The 2012 drought was far worse than the current California drought which has been caused just as much by a far larger population, growth in Farming and very poor water management as it to lack of rain and snowfall.

      • The cost of any kind of claim is increasing because there are more people, more houses with more “stuff” in them to be ruined and in no way reflects the actual weather events themselves.

        Are you joking? If you really think I am that stupid that I dont know that there is more people in this planet, don’t waste your time with me. I will not waste my time with you, as well.


        • A C Osborn says:

          You are absolutley correct Alec, there is no point in trying to have a debate with you.
          You use a typical response of picking a single comment that you can take issue with, even though it was factual and use it to NOT respond to all the actual questions or counter points that I have made.
          So like you I will no longer bother to respond to your comments. for the people in the UK “and it is goodbye from him”.

    • Roger Andrews says:


      The other day I presented you with some GHCN rainfall data that contradicted claims of drought in Brazil. You told me you would rather believe the conclusions of a respected scientist who had a number of peer-reviewed publications to his credit.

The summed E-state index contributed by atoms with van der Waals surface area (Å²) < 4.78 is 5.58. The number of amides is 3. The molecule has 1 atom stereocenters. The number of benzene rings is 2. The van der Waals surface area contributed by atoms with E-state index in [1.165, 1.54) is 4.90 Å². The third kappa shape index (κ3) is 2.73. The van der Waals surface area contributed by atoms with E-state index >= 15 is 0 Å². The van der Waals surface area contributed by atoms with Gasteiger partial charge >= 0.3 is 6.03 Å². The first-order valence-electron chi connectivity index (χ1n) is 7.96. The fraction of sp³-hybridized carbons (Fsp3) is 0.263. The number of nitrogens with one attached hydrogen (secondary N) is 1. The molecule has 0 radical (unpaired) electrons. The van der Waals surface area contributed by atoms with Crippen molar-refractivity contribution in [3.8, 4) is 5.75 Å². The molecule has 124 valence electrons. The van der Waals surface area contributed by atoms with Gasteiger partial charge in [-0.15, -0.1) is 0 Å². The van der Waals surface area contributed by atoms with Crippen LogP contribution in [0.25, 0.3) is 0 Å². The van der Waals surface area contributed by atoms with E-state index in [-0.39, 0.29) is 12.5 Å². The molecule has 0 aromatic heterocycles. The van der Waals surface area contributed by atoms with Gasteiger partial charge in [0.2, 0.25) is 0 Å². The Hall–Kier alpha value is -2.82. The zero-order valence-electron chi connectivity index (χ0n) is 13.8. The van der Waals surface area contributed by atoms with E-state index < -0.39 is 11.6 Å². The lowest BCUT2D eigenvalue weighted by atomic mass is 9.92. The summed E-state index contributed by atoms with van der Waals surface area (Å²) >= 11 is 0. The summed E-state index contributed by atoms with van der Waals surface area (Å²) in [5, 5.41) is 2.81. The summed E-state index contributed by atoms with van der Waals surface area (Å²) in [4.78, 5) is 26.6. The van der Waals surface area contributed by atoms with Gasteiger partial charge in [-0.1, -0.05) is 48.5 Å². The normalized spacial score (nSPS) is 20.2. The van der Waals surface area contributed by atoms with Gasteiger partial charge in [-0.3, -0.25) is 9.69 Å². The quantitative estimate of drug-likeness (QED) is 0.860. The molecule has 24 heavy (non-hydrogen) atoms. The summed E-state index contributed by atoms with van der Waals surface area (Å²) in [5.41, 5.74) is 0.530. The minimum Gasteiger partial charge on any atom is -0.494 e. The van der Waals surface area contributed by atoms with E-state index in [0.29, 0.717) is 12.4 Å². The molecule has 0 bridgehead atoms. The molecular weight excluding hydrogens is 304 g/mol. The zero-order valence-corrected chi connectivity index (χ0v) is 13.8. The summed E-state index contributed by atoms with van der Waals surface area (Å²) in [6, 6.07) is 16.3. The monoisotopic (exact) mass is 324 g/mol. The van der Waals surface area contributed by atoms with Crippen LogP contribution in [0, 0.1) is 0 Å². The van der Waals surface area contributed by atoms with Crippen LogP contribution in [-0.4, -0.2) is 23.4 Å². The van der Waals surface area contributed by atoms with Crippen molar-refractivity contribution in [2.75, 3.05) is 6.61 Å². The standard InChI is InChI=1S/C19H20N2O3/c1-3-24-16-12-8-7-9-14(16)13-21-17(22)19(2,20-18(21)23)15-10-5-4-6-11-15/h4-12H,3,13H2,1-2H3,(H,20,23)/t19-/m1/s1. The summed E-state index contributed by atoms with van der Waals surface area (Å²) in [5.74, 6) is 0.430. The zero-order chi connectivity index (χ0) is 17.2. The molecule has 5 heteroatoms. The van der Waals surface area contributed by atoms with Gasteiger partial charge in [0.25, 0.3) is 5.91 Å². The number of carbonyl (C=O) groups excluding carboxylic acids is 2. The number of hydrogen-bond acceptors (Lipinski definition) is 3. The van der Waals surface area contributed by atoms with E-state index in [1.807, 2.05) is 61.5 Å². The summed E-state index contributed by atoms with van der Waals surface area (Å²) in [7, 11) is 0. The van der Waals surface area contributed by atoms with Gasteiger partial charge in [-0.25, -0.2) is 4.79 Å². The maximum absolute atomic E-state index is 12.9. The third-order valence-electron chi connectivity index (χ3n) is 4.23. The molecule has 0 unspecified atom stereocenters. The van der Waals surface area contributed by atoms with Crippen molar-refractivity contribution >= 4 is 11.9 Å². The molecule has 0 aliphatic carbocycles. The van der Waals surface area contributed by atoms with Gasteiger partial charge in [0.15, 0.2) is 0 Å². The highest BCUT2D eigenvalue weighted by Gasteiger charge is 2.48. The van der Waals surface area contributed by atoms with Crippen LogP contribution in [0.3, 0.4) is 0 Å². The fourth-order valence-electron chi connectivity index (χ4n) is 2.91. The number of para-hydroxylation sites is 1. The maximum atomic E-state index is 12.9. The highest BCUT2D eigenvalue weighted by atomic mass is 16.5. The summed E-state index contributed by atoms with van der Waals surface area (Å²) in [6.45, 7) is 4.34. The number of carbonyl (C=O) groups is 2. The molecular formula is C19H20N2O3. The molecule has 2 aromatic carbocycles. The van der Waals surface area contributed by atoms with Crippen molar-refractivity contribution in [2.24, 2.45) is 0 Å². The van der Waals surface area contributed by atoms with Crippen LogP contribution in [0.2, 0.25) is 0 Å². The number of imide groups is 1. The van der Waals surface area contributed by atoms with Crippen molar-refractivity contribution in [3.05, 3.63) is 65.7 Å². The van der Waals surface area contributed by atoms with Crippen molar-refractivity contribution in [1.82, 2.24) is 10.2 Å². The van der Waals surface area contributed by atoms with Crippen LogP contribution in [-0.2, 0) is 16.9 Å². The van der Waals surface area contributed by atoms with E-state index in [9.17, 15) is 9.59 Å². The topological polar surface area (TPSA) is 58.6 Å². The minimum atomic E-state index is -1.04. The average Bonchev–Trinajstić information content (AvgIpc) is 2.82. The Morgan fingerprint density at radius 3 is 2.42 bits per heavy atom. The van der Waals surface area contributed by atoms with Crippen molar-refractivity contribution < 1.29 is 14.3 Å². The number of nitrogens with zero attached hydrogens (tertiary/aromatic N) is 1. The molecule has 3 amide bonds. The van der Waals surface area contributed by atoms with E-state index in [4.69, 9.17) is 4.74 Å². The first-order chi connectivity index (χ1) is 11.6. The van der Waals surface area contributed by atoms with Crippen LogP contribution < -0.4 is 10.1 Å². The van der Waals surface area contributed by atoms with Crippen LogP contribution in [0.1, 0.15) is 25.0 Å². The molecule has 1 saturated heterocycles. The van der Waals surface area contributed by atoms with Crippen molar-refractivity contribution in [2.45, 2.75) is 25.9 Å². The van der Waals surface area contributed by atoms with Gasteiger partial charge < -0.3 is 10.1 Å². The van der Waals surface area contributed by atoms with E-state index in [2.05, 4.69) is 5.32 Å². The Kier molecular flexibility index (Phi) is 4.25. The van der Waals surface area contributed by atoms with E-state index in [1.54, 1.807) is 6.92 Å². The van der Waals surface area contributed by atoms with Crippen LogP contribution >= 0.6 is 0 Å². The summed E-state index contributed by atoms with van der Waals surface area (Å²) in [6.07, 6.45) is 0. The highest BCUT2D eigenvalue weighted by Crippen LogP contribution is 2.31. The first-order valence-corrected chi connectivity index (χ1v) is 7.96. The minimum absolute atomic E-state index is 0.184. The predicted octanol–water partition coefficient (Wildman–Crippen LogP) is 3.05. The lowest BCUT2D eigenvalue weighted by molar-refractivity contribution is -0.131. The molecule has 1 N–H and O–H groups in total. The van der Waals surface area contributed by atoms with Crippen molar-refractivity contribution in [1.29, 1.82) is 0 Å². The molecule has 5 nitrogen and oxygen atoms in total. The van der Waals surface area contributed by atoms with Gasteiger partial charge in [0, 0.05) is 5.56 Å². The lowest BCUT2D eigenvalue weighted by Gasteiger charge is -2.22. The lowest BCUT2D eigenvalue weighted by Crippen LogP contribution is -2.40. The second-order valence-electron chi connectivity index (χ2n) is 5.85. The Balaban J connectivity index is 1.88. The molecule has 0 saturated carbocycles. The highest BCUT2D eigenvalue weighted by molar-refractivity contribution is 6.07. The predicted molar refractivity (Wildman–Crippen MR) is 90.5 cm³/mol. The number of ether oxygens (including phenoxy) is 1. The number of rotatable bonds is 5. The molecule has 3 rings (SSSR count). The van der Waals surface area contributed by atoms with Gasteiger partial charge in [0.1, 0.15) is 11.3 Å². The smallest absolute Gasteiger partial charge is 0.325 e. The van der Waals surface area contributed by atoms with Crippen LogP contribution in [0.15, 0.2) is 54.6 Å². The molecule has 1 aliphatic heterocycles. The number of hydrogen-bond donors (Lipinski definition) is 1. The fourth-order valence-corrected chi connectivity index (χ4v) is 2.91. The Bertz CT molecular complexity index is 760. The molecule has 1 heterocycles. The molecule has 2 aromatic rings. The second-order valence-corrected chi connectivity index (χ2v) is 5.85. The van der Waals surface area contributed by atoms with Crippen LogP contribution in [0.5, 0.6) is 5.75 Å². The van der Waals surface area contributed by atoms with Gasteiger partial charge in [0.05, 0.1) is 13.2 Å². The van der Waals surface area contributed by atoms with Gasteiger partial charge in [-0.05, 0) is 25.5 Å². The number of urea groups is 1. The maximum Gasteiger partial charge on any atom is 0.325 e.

Now I present you with the conclusions of a large number of respected scientists who have literally thousands of peer-reviewed publications to their credit and you tell me you would rather believe the claims of an insurance company.

      Sorry, but you can’t have it both ways 😉

      • Roger,

        I thought you only “contradicted” the connection between the deforestation and increasing drought. (by making correlations between average precipitation over whole countries and forest cover over whole countries). Because saying there is no (significant) drought, while people are starting to fight over water is not even 1st April fool’s joke.

        As for citing the IPCC’s report that there is only relatively safe confidence on the link between warming and heat waves, while large uncertainity on other extremes, is fine. I don’t see a single convincing reason, why a higher energy world would NOT lead to an extreme(er) word one way or another. Energy has to go somewhere, and that “somewhere” is also more extreme weather.

        Mind you, I don’t have to swallow everything IPCC says, since is only says most sure of sure things on Earth, just not to “upset” sceptics.

        And not to forget, carbon emission would be an immense problem even in that case, they would ONLY affect ocean’s pH and would have NO radiative effect on the atmosphere, since I don’t think it’s sustainable to wipe out ocean’s life sooner or later.



    • Tom Moran says:

      There is no evidence to support a weaker jet stream or the fallacy that global warming causes extreme weather. Even these warmist scientists concede that a warmer earth means less extreme weather….

    • roberto says:

      No kidding!…. an insurance company that raises the spectre of an increase of weather-related damages… just to increase the premiums paid by those it insures?

      Wake up!


    • roberto says:

      For the record… about weather-related payments by Munich Re:

      Do you see a clear trend upwards? I can’t see it… I see only random fluctuations.


  7. fspano says:

    Helo Euarn, when is the report going to be available? Only with a paper to check one can learn the findings and make an informed judgement.